Genetic Disorders in Blue Merle Sheltiesby Ann Compton
Blue merle shelties are undeniably beautiful color specimens of the Shetland Sheepdog breed. But if they are the product of breeding two dogs with the merle gene, the puppies can be prone to hearing and vision disorders. The merle factor can be difficult to determine, except by experienced breeders with knowledge and understanding of the line's pedigree.
Understanding the Gene
Shelties come in various colors: brown and white sables, black, white and tan tri-colors, black and white bi-blacks, blue merle grey, black white and tan, and several combinations of those colors. Sheltie puppy colors are dictated by their parents as you'd expect. But it's possible for one or both parents to have recessive color genes that may not show in the dog's coat. A sable sire or dam can carry the merle gene without having the color. If bred to another sheltie with the merle gene, it will produce double merle puppies. Double merles are subject to genetic disorders affecting vision and hearing.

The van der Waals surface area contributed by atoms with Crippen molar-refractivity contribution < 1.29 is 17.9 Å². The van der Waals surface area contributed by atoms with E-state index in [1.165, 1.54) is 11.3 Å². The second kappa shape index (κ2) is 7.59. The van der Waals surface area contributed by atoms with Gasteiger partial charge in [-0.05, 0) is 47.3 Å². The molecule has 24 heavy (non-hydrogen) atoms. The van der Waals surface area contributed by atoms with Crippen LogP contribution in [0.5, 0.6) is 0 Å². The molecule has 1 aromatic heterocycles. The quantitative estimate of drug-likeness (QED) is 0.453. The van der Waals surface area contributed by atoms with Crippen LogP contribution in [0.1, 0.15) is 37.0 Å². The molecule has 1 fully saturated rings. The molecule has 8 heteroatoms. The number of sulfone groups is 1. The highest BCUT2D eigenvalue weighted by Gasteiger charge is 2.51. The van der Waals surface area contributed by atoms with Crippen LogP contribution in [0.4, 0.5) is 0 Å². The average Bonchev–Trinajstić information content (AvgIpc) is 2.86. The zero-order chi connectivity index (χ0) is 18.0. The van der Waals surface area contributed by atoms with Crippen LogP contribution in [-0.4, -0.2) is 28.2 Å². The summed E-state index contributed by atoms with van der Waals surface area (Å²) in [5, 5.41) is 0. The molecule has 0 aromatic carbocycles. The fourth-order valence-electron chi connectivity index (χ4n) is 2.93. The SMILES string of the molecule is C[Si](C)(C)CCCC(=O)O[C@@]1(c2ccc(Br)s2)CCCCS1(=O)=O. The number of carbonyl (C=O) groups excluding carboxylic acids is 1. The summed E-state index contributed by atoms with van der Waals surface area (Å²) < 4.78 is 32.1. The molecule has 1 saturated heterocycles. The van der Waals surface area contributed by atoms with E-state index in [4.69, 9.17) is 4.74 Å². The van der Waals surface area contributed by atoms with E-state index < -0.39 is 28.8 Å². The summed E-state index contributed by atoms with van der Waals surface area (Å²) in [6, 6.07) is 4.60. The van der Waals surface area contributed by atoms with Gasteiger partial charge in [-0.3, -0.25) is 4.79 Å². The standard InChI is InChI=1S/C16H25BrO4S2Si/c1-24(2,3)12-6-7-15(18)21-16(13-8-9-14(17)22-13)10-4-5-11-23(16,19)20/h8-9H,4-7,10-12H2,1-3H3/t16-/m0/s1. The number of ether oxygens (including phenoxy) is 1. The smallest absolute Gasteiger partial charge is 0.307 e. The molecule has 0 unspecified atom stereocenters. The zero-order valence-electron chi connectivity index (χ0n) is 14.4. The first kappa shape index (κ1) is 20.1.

Making Blue Merles
Blue merle shelties are produced when one parent has the merle gene. The blue merle color pattern is not blue; the dog's black pigment is diluted, making the hair appear silver or grey. The darker color usually appears as mottled spots on the dog's coat. A blue merle sheltie will have some tan points in the coat. A black, white and grey merle sheltie with no tan coloring is called a bi-blue. These colors are produced by breeding one tri-color or bi-black dog with the merle gene to another one without it.
Double Merle Problems
Geneticist Lee Anne Clark says merle-to-merle breedings may be difficult to detect, but health issues in their puppies are usually the result. Breeding two merles creates a pigment disorder, explains Clark, which affects the color and shape of eye development and inner ear nerve endings. These two issues cause light blue eyes and vision problems for the offspring of these breedings that can result in blindness and, sometimes, deafness or hearing problems. At the onset, you may notice that a growing puppy or adult dog bumps into things or isn't able to focus on you visually. Your dog may not appear to hear you when you call him, or he won't startle at noises such as hand clapping.
Identifying the Gene
If a breeder is unaware of the merle gene in a dog being used for breeding and that dog is bred to another merle, it's a recipe for creating health problems. It's impossible to assess the dog's genetic background just from the coat color. The breeder must know the pedigree to be aware of the existence of merles in the dog's lineage, or the pair must be tested for DNA to determine whether the merle gene is present. The only way to identify the merle gene is through the dogs' pedigree or DNA testing.
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